The following areas can get in the way of an efficient eLearning design project:

  • Lack of content. Does the source material exist? Did we decide who will create it?
  • Lack of decision-making. How many people will review the course? Be wary not to bring in new decision-makers midway through the project who have a different vision for the design.
  • Lots of re-do’s. This one ties in to the number of decision-makers… and the project’s process. Are there too many cooks in the kitchen?
  • Not having a clear goal. The vendor should always partner with the client to identify a goal before starting the project. Some organizations do not start out with a clear goal of what people need to know or do and their intention is just general awareness of a topic. It’s important to decide which is needed: training or an information push.
  • Waiting to engage the end user. Just because Corporate likes the course does not mean the people who actually take it will like it, or have their needs met. Try not to over-focus on learner likes and dislikes… and look at learner needs instead. You do not always need to like something to learn from it.
  •  Changing tech requirements midway through a project. This one is self-explanatory. Establish clear requirements from the beginning of the project and stick to them.

What About Moving Targets?

Anyone who has worked in the field of corporate learning long enough knows that avoiding the pitfalls above is easier said than done. There are many situations where it can be next to impossible to avoid things like re-do’s and changing goals. Product launches are a great example: the goal may be to launch the product, but what it takes to get there is evolving every day. Clients often discover that what they thought when they started has changed. It’s important to have a vendor who can manage this change.

And no matter the business need or client, there are a number of ways to make sure every eLearning project is set up for success.

 An eLearning project that’s set up for success has…

  • …a strong client decision-maker.
  • …a clear goal.
  • …a clear deadline.
  • …urgency in the sense of sticking to the deadline.
  • …clear set of actions that learners are supposed to do and content that supports those actions already defined. Make sure the vendor knows where to go.
  • …a client open to new ideas and creativity. We recommend looking at content and asking “What’s really the best way for people to practice or try things out before they get to the real world?”
  • …an end in mind (what you want to achieve)… but not a solution in mind. Clients and vendors must partner to explore the best solution for the job. It might not be a 30 minute eLearning course! If people need to reference a critical piece, then a five minute course with a reference guide may be the right solution.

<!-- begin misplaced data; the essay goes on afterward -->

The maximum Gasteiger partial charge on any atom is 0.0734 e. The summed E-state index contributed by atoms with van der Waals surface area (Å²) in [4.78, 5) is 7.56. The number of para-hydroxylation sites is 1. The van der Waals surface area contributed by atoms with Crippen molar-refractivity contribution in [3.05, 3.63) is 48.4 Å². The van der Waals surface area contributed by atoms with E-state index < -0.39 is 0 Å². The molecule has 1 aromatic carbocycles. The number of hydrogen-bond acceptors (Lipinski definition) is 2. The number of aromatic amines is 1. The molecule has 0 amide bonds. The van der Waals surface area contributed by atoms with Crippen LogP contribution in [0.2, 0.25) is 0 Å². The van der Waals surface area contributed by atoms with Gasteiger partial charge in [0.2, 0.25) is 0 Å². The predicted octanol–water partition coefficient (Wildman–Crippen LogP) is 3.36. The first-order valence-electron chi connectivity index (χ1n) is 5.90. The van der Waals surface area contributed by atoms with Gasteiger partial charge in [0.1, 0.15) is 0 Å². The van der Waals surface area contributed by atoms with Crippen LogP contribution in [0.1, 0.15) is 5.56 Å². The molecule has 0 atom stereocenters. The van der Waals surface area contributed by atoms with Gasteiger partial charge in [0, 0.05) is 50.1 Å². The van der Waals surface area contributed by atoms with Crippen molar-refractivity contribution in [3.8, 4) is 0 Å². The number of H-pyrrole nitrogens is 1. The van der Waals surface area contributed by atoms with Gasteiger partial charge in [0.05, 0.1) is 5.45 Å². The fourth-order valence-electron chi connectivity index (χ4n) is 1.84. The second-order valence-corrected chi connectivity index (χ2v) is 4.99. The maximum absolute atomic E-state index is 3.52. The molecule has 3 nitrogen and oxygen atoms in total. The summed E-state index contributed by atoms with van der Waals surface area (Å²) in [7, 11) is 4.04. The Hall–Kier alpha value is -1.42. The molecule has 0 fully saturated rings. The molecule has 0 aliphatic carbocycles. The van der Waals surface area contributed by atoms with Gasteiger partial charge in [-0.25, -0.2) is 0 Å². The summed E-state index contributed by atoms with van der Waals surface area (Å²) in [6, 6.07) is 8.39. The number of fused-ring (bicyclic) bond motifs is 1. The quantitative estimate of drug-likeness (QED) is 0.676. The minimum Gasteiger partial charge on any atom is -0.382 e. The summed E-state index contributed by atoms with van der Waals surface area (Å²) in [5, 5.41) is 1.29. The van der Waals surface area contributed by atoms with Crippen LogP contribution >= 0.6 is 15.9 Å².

Above all, successful eLearning projects have mutually clear expectations for everyone involved. The vendor understands exactly what the client needs… and the number of review cycles and client decision-makers are clearly defined. Establishing these expectations also establishes trust… which keeps the team solutions-focused if and when something does go wrong.

The Link Between New Tools and Corporate Training

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Management and C-level folks love to find find new tools that will make their teams more productive. It’s exciting to find a new app, Software as a Service (SaaS) or social network that will increase efficiency or solve a perceived performance problem. That excitement tends to fade when the new tool is introduced to a team… and no one wants to use it.

You can give people the most revolutionary tool ever… but if you don’t train them on it, and show them what’s in it for them, you will not maximize use of the tool. And in the worst of scenarios, the tool will be snickered at and quickly forgotten, added to the pile of “management whims” that never made it into practice.

What’s In It For Me?

I recently read a Businessweek article discussing how the “Millenial” generation (of which I am a member) refuses to comply with corporate travel policies. Instead of using the company-sponsored hub for booking flights, cars and hotels, these pesky Millenials are using sites like Kayak.com and Travelocity.com to book cheaper flights at more convenient times. In response, American Express has gamified their travel dashboard with points, badges and leaderboards to make the process of booking corporate travel more like a game. The jury is out on whether this new approach will increase compliance with corporate travel policies.

More interesting than the article itself were the comments, where a lively discussion had emerged surrounding the ethics of using a corporate-sponsored travel hub for the sake of consistency and liability versus booking travel independently for added convenience and potentially decreased costs. Most of the comments, on both sides of the issue, were not made by Millenials, but by Gen X’ers and Baby Boomers. It seems lots of people hate their corporate travel policy, finding that it gets in the way of them doing their jobs.

A corporate travel policy is a tool employees are expected to use. And for most of them, it sounds like this tool is not meeting their needs.

Demonstrate the Value of Every Tool

We will be the first to proclaim the benefits of game-based learning and gamification. Many of our solutions include these approaches, and they are proven to increase motivation in learners. But it is even more important to demonstrate the value of a tool to your employees. Show them how the tool benefits them, and how it benefits the company. Does it save them time? Save the company money? Is it easy to use? Do they know how to use all of the features?